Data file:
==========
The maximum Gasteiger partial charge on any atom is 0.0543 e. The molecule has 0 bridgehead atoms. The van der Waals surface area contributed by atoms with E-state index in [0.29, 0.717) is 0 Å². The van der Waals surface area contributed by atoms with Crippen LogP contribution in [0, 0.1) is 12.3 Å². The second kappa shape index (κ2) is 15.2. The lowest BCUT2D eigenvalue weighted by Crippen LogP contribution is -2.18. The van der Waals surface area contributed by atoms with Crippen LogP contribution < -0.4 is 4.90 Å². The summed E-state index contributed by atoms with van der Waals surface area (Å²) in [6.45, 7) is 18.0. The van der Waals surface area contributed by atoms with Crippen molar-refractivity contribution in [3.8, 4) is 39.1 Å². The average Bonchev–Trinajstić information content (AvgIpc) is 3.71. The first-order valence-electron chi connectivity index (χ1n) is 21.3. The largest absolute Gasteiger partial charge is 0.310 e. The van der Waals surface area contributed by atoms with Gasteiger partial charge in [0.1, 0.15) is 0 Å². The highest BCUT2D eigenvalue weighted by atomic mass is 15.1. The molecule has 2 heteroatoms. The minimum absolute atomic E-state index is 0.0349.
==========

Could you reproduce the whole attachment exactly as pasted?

The maximum Gasteiger partial charge on any atom is 0.0543 e. The molecule has 0 bridgehead atoms. The van der Waals surface area contributed by atoms with E-state index in [0.29, 0.717) is 0 Å². The van der Waals surface area contributed by atoms with Crippen LogP contribution in [0, 0.1) is 12.3 Å². The second kappa shape index (κ2) is 15.2. The lowest BCUT2D eigenvalue weighted by Crippen LogP contribution is -2.18. The van der Waals surface area contributed by atoms with Crippen LogP contribution < -0.4 is 4.90 Å². The summed E-state index contributed by atoms with van der Waals surface area (Å²) in [6.45, 7) is 18.0. The van der Waals surface area contributed by atoms with Crippen molar-refractivity contribution in [3.8, 4) is 39.1 Å². The average Bonchev–Trinajstić information content (AvgIpc) is 3.71. The first-order valence-electron chi connectivity index (χ1n) is 21.3. The largest absolute Gasteiger partial charge is 0.310 e. The van der Waals surface area contributed by atoms with Gasteiger partial charge in [0.1, 0.15) is 0 Å². The highest BCUT2D eigenvalue weighted by atomic mass is 15.1. The molecule has 2 heteroatoms. The minimum absolute atomic E-state index is 0.0349.